1. Neuroscience
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Distinct recruitment of dorsomedial and dorsolateral striatum erodes with extended training

  1. Youna Vandaele  Is a corresponding author
  2. Nagaraj R Mahajan
  3. David Joshua Ottenheimer
  4. Jocelyn M Richard
  5. Shreesh P Mysore
  6. Patricia H Janak  Is a corresponding author
  1. Johns Hopkins University, United States
  2. University of Minnesota, United States
Research Article
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Cite this article as: eLife 2019;8:e49536 doi: 10.7554/eLife.49536

Abstract

Hypotheses of striatal orchestration of behavior ascribe distinct functions to striatal subregions, with the dorsolateral striatum (DLS) especially implicated in habitual and skilled performance. Thus neural activity patterns recorded from the DLS, but not the dorsomedial striatum (DMS), should be correlated with habitual and automatized performance. Here, we recorded DMS and DLS neural activity in rats during training in a task promoting habitual lever pressing. Despite improving performance across sessions, clear changes in corresponding neural activity patterns were not evident in DMS or DLS during early training. Although DMS and DLS activity patterns were distinct during early training, their activity was similar following extended training. Finally, performance after extended training was not associated with DMS disengagement, as would be predicted from prior work. These results suggest that behavioral sequences may continue to engage both striatal regions long after initial acquisition, when skilled performance is consolidated.

Data availability

Behavioral and single unit recording data have been deposited on G-Node, as well as the Matlab codes used to analyze the data and generate the figures.

The following data sets were generated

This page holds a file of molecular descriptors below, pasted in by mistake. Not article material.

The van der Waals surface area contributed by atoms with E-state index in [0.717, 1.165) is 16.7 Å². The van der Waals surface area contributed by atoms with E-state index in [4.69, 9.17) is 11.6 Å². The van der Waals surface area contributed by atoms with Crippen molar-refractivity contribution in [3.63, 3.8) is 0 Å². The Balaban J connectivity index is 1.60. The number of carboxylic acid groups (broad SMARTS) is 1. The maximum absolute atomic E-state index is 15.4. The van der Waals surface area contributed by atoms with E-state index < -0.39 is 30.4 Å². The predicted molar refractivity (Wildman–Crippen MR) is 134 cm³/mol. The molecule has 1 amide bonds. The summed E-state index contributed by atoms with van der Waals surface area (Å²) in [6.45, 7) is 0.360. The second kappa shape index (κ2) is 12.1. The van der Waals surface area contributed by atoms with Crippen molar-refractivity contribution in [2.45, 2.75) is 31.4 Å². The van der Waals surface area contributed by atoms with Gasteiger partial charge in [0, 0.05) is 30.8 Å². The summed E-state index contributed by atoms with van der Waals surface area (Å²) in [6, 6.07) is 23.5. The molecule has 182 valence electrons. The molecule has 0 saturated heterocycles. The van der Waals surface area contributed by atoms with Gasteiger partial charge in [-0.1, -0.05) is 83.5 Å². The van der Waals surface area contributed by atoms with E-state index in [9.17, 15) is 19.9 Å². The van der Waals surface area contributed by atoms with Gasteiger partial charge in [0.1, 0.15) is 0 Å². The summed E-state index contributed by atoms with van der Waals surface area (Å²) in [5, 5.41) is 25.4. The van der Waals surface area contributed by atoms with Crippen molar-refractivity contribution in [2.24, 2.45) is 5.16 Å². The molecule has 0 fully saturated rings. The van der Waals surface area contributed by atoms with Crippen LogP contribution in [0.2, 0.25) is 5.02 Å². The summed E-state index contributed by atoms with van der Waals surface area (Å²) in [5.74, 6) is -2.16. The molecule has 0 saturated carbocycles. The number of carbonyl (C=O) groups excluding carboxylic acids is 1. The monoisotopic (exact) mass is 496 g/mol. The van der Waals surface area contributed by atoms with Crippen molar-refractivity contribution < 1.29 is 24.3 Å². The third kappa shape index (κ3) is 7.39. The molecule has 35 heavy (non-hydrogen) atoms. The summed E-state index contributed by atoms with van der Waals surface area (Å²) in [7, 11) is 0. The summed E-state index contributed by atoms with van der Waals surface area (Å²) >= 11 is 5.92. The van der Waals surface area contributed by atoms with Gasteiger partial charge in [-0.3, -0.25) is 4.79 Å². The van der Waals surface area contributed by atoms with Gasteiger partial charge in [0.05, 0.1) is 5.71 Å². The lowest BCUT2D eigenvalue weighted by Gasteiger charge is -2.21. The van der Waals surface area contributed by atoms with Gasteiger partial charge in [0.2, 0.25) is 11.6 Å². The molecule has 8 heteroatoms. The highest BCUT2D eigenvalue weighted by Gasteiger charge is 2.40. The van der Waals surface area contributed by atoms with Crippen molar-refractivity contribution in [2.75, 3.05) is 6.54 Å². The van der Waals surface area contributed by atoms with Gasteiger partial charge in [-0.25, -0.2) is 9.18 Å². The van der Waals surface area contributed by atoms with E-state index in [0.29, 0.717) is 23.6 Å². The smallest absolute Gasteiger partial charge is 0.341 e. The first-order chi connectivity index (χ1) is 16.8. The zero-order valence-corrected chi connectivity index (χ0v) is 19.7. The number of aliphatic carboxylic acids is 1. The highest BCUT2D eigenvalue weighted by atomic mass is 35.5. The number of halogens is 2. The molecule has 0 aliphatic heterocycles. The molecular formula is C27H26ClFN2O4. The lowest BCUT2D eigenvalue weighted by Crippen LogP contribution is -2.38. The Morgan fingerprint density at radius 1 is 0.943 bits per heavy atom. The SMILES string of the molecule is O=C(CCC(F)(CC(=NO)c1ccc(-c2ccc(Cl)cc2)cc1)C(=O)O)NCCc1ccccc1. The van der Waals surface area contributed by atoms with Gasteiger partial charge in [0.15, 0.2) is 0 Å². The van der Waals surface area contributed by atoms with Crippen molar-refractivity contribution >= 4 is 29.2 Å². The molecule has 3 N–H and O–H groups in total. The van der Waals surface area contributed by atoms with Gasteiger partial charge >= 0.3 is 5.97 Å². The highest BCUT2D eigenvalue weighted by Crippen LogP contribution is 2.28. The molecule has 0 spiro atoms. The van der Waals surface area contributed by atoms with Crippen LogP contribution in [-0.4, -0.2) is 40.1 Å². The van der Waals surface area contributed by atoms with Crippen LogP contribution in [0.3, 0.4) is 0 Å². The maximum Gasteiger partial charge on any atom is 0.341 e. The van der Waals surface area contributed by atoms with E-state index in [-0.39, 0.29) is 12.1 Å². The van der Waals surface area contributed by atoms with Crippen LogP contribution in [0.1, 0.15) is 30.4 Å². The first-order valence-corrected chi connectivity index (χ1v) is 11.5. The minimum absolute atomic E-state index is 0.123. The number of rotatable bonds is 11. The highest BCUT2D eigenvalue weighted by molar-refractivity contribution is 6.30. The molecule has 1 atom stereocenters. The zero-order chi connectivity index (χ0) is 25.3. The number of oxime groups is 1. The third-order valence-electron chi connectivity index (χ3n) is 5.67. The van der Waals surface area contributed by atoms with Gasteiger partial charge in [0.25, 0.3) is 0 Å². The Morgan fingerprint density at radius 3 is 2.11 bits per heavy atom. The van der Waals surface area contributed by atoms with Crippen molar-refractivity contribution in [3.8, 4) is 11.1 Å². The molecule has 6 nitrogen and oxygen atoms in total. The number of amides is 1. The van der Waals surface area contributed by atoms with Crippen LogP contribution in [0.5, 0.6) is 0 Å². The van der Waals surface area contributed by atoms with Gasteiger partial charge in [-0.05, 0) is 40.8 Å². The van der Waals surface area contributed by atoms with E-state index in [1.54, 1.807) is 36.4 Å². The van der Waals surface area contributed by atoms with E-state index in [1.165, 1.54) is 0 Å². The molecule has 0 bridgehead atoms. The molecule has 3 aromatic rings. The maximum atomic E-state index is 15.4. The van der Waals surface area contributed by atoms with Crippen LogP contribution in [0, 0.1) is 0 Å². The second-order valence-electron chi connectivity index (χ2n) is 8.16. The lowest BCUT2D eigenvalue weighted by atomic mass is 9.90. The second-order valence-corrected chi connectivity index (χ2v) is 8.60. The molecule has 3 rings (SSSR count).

Article and author information

Author details

  1. Youna Vandaele

    Department of Psychological and Brain Sciences, Krieger School of Arts and Sciences, Johns Hopkins University, Baltimore, United States
    For correspondence
    youna.vandaele@jhu.edu
    Competing interests
    The authors declare that no competing interests exist.
    ORCID icon "This ORCID iD identifies the author of this article:" 0000-0002-8389-8850
  2. Nagaraj R Mahajan

    Department of Electrical and Computer Engineering, Johns Hopkins University, Baltimore, United States
    Competing interests
    The authors declare that no competing interests exist.
  3. David Joshua Ottenheimer

    The Solomon H Snyder Department of Neuroscience, Johns Hopkins School of Medicine, Johns Hopkins University, Balitmore, United States
    Competing interests
    The authors declare that no competing interests exist.
    ORCID icon "This ORCID iD identifies the author of this article:" 0000-0003-4882-1898
  4. Jocelyn M Richard

    Department of Neuroscience, University of Minnesota, Minneapolis, United States
    Competing interests
    The authors declare that no competing interests exist.
    ORCID icon "This ORCID iD identifies the author of this article:" 0000-0001-5750-0418
  5. Shreesh P Mysore

    Department of Psychological and Brain Sciences, Krieger School of Arts and Sciences, Johns Hopkins University, Baltimore, United States
    Competing interests
    The authors declare that no competing interests exist.
    ORCID icon "This ORCID iD identifies the author of this article:" 0000-0002-7781-8252
  6. Patricia H Janak

    Department of Psychological and Brain Sciences, Krieger School of Arts and Sciences, Johns Hopkins University, Baltimore, United States
    For correspondence
    patricia.janak@jhu.edu
    Competing interests
    The authors declare that no competing interests exist.
    ORCID icon "This ORCID iD identifies the author of this article:" 0000-0002-3333-9049

Funding

National Institute for Health Research (R01DA035943)

  • Patricia H Janak

National Institute on Alcohol Abuse and Alcoholism (R01AA026306)

  • Patricia H Janak

The funders had no role in study design, data collection and interpretation, or the decision to submit the work for publication.

Ethics

Animal experimentation: This study was carried out in accordance with the recommendations of the Guide for the Care and Use of Laboratory Animals (National Research Council, 1996), and was approved by the institutional animal care and use committee of Johns Hopkins University (protocols #RA17A244).

Reviewing Editor

  1. Naoshige Uchida, Harvard University, United States

Publication history

  1. Received: June 20, 2019
  2. Accepted: October 16, 2019
  3. Accepted Manuscript published: October 17, 2019 (version 1)
  4. Version of Record published: October 31, 2019 (version 2)

Copyright

© 2019, Vandaele et al.

This article is distributed under the terms of the Creative Commons Attribution License permitting unrestricted use and redistribution provided that the original author and source are credited.

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